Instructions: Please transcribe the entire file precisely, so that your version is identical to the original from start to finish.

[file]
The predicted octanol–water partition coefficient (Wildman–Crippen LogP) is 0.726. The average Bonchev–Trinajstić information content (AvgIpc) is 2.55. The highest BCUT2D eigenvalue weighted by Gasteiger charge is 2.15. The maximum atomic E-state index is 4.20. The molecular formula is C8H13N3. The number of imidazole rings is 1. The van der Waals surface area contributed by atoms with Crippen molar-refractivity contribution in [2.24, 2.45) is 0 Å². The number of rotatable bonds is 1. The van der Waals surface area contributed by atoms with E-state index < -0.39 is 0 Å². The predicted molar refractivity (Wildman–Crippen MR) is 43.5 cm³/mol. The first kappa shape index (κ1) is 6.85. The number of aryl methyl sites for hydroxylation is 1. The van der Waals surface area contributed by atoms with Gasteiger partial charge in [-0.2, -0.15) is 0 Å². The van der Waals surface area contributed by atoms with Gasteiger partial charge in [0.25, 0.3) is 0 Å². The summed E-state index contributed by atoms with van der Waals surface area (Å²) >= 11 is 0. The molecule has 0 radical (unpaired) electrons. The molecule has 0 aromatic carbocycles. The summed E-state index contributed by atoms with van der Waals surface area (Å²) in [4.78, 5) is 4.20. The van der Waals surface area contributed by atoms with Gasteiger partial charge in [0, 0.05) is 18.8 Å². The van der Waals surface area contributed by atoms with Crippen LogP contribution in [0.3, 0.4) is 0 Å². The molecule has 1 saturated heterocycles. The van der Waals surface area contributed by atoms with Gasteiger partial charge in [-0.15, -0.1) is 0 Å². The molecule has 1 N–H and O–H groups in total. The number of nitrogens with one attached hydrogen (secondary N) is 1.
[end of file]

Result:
The predicted octanol–water partition coefficient (Wildman–Crippen LogP) is 0.726. The average Bonchev–Trinajstić information content (AvgIpc) is 2.55. The highest BCUT2D eigenvalue weighted by Gasteiger charge is 2.15. The maximum atomic E-state index is 4.20. The molecular formula is C8H13N3. The number of imidazole rings is 1. The van der Waals surface area contributed by atoms with Crippen molar-refractivity contribution in [2.24, 2.45) is 0 Å². The number of rotatable bonds is 1. The van der Waals surface area contributed by atoms with E-state index < -0.39 is 0 Å². The predicted molar refractivity (Wildman–Crippen MR) is 43.5 cm³/mol. The first kappa shape index (κ1) is 6.85. The number of aryl methyl sites for hydroxylation is 1. The van der Waals surface area contributed by atoms with Gasteiger partial charge in [-0.2, -0.15) is 0 Å². The van der Waals surface area contributed by atoms with Gasteiger partial charge in [0.25, 0.3) is 0 Å². The summed E-state index contributed by atoms with van der Waals surface area (Å²) >= 11 is 0. The molecule has 0 radical (unpaired) electrons. The molecule has 0 aromatic carbocycles. The summed E-state index contributed by atoms with van der Waals surface area (Å²) in [4.78, 5) is 4.20. The van der Waals surface area contributed by atoms with Gasteiger partial charge in [0, 0.05) is 18.8 Å². The van der Waals surface area contributed by atoms with Crippen LogP contribution in [0.3, 0.4) is 0 Å². The molecule has 1 saturated heterocycles. The van der Waals surface area contributed by atoms with Gasteiger partial charge in [-0.15, -0.1) is 0 Å². The molecule has 1 N–H and O–H groups in total. The number of nitrogens with one attached hydrogen (secondary N) is 1.